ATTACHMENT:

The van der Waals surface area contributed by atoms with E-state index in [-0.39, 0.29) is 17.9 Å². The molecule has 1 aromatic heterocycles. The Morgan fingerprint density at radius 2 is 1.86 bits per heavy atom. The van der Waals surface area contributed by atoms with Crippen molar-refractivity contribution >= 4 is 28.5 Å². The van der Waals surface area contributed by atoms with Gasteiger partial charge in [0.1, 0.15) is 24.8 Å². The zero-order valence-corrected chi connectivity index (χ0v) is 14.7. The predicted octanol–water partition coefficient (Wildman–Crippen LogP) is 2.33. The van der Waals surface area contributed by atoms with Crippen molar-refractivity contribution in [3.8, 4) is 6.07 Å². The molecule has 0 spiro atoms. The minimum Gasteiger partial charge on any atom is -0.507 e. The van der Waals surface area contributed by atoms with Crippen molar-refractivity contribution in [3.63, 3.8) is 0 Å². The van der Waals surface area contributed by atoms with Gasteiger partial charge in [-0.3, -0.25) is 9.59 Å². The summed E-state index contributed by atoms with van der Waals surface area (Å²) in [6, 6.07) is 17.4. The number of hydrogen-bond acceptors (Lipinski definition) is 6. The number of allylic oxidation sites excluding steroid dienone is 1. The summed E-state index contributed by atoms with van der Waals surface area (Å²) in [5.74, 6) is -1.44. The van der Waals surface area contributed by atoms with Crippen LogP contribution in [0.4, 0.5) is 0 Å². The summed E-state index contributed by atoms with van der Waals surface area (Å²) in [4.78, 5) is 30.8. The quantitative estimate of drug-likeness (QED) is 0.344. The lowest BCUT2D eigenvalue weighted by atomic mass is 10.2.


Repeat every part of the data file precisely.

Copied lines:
The van der Waals surface area contributed by atoms with E-state index in [-0.39, 0.29) is 17.9 Å². The molecule has 1 aromatic heterocycles. The Morgan fingerprint density at radius 2 is 1.86 bits per heavy atom. The van der Waals surface area contributed by atoms with Crippen molar-refractivity contribution >= 4 is 28.5 Å². The van der Waals surface area contributed by atoms with Gasteiger partial charge in [0.1, 0.15) is 24.8 Å². The zero-order valence-corrected chi connectivity index (χ0v) is 14.7. The predicted octanol–water partition coefficient (Wildman–Crippen LogP) is 2.33. The van der Waals surface area contributed by atoms with Crippen molar-refractivity contribution in [3.8, 4) is 6.07 Å². The molecule has 0 spiro atoms. The minimum Gasteiger partial charge on any atom is -0.507 e. The van der Waals surface area contributed by atoms with Crippen molar-refractivity contribution in [3.63, 3.8) is 0 Å². The van der Waals surface area contributed by atoms with Gasteiger partial charge in [-0.3, -0.25) is 9.59 Å². The summed E-state index contributed by atoms with van der Waals surface area (Å²) in [6, 6.07) is 17.4. The number of hydrogen-bond acceptors (Lipinski definition) is 6. The number of allylic oxidation sites excluding steroid dienone is 1. The summed E-state index contributed by atoms with van der Waals surface area (Å²) in [5.74, 6) is -1.44. The van der Waals surface area contributed by atoms with Crippen LogP contribution in [0.4, 0.5) is 0 Å². The summed E-state index contributed by atoms with van der Waals surface area (Å²) in [4.78, 5) is 30.8. The quantitative estimate of drug-likeness (QED) is 0.344. The lowest BCUT2D eigenvalue weighted by atomic mass is 10.2.